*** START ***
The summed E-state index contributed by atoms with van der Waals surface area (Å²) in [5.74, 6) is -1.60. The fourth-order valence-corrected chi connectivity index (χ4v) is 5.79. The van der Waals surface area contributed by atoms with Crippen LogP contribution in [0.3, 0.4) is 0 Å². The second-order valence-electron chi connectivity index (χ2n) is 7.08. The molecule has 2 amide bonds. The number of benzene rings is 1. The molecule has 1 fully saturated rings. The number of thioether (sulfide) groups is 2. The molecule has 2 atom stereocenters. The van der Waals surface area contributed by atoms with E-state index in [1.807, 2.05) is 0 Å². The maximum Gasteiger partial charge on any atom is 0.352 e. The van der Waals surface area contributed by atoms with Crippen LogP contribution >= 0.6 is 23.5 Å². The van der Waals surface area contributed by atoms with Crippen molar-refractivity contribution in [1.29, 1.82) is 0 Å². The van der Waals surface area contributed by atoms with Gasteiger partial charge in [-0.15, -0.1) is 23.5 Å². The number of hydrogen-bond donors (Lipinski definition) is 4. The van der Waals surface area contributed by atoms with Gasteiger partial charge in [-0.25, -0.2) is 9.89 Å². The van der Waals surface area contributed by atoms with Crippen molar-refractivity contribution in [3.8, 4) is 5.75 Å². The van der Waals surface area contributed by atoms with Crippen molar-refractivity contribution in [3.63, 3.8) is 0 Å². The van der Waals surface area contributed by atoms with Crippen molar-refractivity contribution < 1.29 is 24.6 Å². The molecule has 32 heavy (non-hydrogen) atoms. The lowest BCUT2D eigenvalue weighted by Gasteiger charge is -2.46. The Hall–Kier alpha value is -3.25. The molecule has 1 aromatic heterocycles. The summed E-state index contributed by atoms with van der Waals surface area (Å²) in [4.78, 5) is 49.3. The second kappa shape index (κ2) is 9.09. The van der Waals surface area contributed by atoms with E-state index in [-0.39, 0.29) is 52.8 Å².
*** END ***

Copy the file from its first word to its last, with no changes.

The summed E-state index contributed by atoms with van der Waals surface area (Å²) in [5.74, 6) is -1.60. The fourth-order valence-corrected chi connectivity index (χ4v) is 5.79. The van der Waals surface area contributed by atoms with Crippen LogP contribution in [0.3, 0.4) is 0 Å². The second-order valence-electron chi connectivity index (χ2n) is 7.08. The molecule has 2 amide bonds. The number of benzene rings is 1. The molecule has 1 fully saturated rings. The number of thioether (sulfide) groups is 2. The molecule has 2 atom stereocenters. The van der Waals surface area contributed by atoms with E-state index in [1.807, 2.05) is 0 Å². The maximum Gasteiger partial charge on any atom is 0.352 e. The van der Waals surface area contributed by atoms with Crippen LogP contribution >= 0.6 is 23.5 Å². The van der Waals surface area contributed by atoms with Crippen molar-refractivity contribution in [1.29, 1.82) is 0 Å². The van der Waals surface area contributed by atoms with Gasteiger partial charge in [-0.15, -0.1) is 23.5 Å². The number of hydrogen-bond donors (Lipinski definition) is 4. The van der Waals surface area contributed by atoms with Gasteiger partial charge in [-0.25, -0.2) is 9.89 Å². The van der Waals surface area contributed by atoms with Crippen molar-refractivity contribution in [3.8, 4) is 5.75 Å². The van der Waals surface area contributed by atoms with Crippen molar-refractivity contribution in [3.63, 3.8) is 0 Å². The van der Waals surface area contributed by atoms with Crippen molar-refractivity contribution < 1.29 is 24.6 Å². The molecule has 32 heavy (non-hydrogen) atoms. The lowest BCUT2D eigenvalue weighted by Gasteiger charge is -2.46. The Hall–Kier alpha value is -3.25. The molecule has 1 aromatic heterocycles. The summed E-state index contributed by atoms with van der Waals surface area (Å²) in [4.78, 5) is 49.3. The second kappa shape index (κ2) is 9.09. The van der Waals surface area contributed by atoms with E-state index in [-0.39, 0.29) is 52.8 Å².